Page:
That wedding scene: Desi weddings are big everywhere, and New Jersey is no exception. The Corinthian-esque columns in the lobby where the final fight scene takes place in Episode 3 are very Jersey Desi wedding, though. In the Garden State, many wedding venues celebrate the Old World architecture of Europe, a result of the other immigrant communities that have preceded us here. (The exterior shots and lobby scene were actually filmed at a ballroom in Georgia, and you probably won't be surprised at all to know that the wedding hall itself was in a Marriott Marquis.)
The Eid mela: How cute is it that Bruno wears shalwar kameez to celebrate Eid with his bestie in Episode 2? The mosque's celebration, which really looks like an outdoors farmer's market in a parking lot, is a quintessential Eid festival: street vendors, carnival games, gossiping aunties and, of course, a party that doesn't stop until well past dark. Kamala tells us it's the "lesser one," so we know it's Eid-ul-Adha, which comes just two months after the bigger Eid, but that isn't stopping this community from going hard. Yup, that sounds like us.
GUP SHUP: Hinna Scully, brown mommy extraordinaire
Courtesy of Hinna Scully
If you're a Desi mom, chances are you've come across Central Jersey Brown Mommies Unite. The Facebook Group has more than 9,200 members, and it serves as a safe space to ask questions about parenting, relationships, jobs, babysitters and basically anything else. Recent posts ranged from an emergency request for a DJ in East Brunswick to advice on whether a secretly rekindled friendship is breaking marital trust.
The woman behind the group is Hinna Scully, a Jersey girl who launched the Facebook group in 2014 after leaving an arranged marriage. She felt the cultural taboo of divorce and went hunting for a support system online. When she came up empty, she decided to create one. The group had 1,000 members within a year and has kept growing since, with members from the tri-state region and beyond. Hinna keeps the definitions of "brown" and "mommy" loose, welcoming anyone who connects with those labels. Here's more from our recent chat:
Why do you think the group has been so successful?H: It was really formed out of a gap in my own life. I was in a bubble of lonesomeness after my divorce and was having trouble making adult friendships like many people do. The group provides people a place to get advice, whether it's a review of a local doctor or dilemmas at home that are culturally specific. But even more than that, it's a place to receive warm and empathetic responses to your problems.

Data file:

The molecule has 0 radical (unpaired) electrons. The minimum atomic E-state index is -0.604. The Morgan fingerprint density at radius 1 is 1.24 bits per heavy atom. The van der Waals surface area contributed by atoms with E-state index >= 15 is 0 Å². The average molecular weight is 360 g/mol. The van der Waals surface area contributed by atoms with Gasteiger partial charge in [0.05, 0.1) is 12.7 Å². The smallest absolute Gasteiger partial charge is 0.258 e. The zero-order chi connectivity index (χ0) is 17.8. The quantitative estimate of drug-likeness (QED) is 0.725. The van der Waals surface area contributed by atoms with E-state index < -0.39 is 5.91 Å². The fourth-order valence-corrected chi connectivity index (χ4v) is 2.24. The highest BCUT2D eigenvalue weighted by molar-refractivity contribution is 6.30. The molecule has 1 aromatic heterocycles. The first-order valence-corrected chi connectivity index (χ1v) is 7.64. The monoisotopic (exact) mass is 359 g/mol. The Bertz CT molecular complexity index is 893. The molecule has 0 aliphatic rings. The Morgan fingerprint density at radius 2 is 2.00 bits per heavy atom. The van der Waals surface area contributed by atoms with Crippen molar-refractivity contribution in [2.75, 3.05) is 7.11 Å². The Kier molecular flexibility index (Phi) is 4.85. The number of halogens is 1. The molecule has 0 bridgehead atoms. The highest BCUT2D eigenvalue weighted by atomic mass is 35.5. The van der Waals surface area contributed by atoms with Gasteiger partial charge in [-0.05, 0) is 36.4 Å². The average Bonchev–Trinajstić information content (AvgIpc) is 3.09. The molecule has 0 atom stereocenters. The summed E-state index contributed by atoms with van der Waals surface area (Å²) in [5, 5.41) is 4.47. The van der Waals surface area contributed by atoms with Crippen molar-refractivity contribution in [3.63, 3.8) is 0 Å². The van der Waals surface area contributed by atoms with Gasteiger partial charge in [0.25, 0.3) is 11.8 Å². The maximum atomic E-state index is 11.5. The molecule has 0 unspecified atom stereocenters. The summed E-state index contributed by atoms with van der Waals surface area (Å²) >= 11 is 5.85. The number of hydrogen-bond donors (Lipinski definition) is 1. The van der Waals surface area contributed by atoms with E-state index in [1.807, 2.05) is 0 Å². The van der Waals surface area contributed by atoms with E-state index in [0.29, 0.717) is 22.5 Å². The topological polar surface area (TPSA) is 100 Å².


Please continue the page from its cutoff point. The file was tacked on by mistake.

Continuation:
What is the hardest part of being the moderator?H: Sometimes people are just not nice and patient, and they get awfully rude. Other than that, the group seems to run itself. There was a time when I felt like I had to answer every question, and that took a lot more time.
What has been most rewarding about it?H: It’s been so rewarding to see the beauty and support. When one person struggles and another offers support, that’s the real reward. I hope we keep showing up for others with kindness and an open mind and heart. Before COVID, we had in-person meetups and that is something I hope we can do again. We have all connected online, but it's definitely a different vibe when you meet in person. You can see friendships forming before your eyes. It's such a gift for the community.
The anonymous posts can be so harrowing at times, with women sharing difficult situations with in-laws or serious challenges in their marriage. How do you cope with hearing those stories?H: Sometimes we think we're crazy because we are going through something, or we feel guilt. We've all been in some situation or another that an anonymous mom has posted. Hearing somebody say they went through the same creates camaraderie. The group is so beautifully empowering, because often the responses to those posts start with hugs. I've been through it myself. People will PM saying, "I'll talk to you. Let's get coffee." The fact that the group is geographically inclined helps people connect more face to face as situations allow and give you that outlet.
While I have you, what's your favorite Desi restaurant in Central Jersey?My favorite thing that I actually get at the fanciest restaurants is daal chawal. It's hard to choose just one place, but I'd recommend the maash ki daal at Chai Chenak, tadka daal at Good Food by Uzma, and daal soup at Bollywood Tadka.
Thank you, Hinna, for speaking with us and kicking off our community conversation series!
That's it for this month! If you enjoyed this newsletter, please forward it to every brown person in your inbox and tell them to subscribe. For this to be an inclusive space, I have to reach beyond my own personal network. Let's make this a place for all Desis regardless of background, class or creed.